Date of Award
This paper explores the cultural construction – or “imagination” – of Russian character in the United States through an investigation of popular American literature, films, TV shows, photographs, magazine articles, speeches, editorial cartoons, and Internet memes. The author identifies three key eras of imagination: 1946-1990, 1990-2001, and 2007-present, and examines the popular (re)construction of Russia and Russians in each period through the lens of the predominant US foreign policy text. The paper finds that throughout all three eras, American imagination has balanced conflicting representations of Russia and Russians as inherently threatening and inferior.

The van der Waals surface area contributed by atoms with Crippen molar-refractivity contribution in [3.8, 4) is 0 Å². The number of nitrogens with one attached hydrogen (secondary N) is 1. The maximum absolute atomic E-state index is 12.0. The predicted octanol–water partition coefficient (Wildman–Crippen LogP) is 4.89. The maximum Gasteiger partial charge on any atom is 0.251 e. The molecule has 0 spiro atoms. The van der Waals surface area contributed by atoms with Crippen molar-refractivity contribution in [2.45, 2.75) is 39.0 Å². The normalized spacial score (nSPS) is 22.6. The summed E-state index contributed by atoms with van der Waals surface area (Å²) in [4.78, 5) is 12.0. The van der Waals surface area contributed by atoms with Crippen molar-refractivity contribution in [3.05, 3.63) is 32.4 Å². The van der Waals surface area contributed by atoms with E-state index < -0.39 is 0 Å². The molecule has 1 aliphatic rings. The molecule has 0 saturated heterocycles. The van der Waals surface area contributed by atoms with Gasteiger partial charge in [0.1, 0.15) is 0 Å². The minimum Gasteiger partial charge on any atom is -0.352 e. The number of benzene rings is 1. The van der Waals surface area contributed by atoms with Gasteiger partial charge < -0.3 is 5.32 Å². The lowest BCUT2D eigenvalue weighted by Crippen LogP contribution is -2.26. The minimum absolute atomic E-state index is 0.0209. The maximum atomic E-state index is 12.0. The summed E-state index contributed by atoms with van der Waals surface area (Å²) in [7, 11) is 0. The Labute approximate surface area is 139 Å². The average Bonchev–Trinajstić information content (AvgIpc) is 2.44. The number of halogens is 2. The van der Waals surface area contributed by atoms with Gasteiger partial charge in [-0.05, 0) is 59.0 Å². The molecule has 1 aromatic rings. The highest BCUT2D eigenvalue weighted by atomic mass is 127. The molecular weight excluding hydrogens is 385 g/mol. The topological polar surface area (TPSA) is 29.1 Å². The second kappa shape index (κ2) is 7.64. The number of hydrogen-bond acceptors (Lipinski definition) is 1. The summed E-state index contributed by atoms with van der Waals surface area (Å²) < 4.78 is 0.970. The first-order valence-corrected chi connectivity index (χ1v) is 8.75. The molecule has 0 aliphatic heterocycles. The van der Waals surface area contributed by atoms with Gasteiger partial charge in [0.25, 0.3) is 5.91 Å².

The author also highlights how this contradictory imagination of Russia encourages Americans to self-identify as benevolent and superior, which has historically caused them to perceive Russia as the enemy of the US. The paper concludes that imagination of Russia and Russians has been and continues to be essential to the formulation of American identity and US foreign policy objectives.
Denaburg, Jason William, "A Gun to Our Head? American Imagination of the Russian Character Since 1946" (2016). Dickinson College Honors Theses. Paper 248.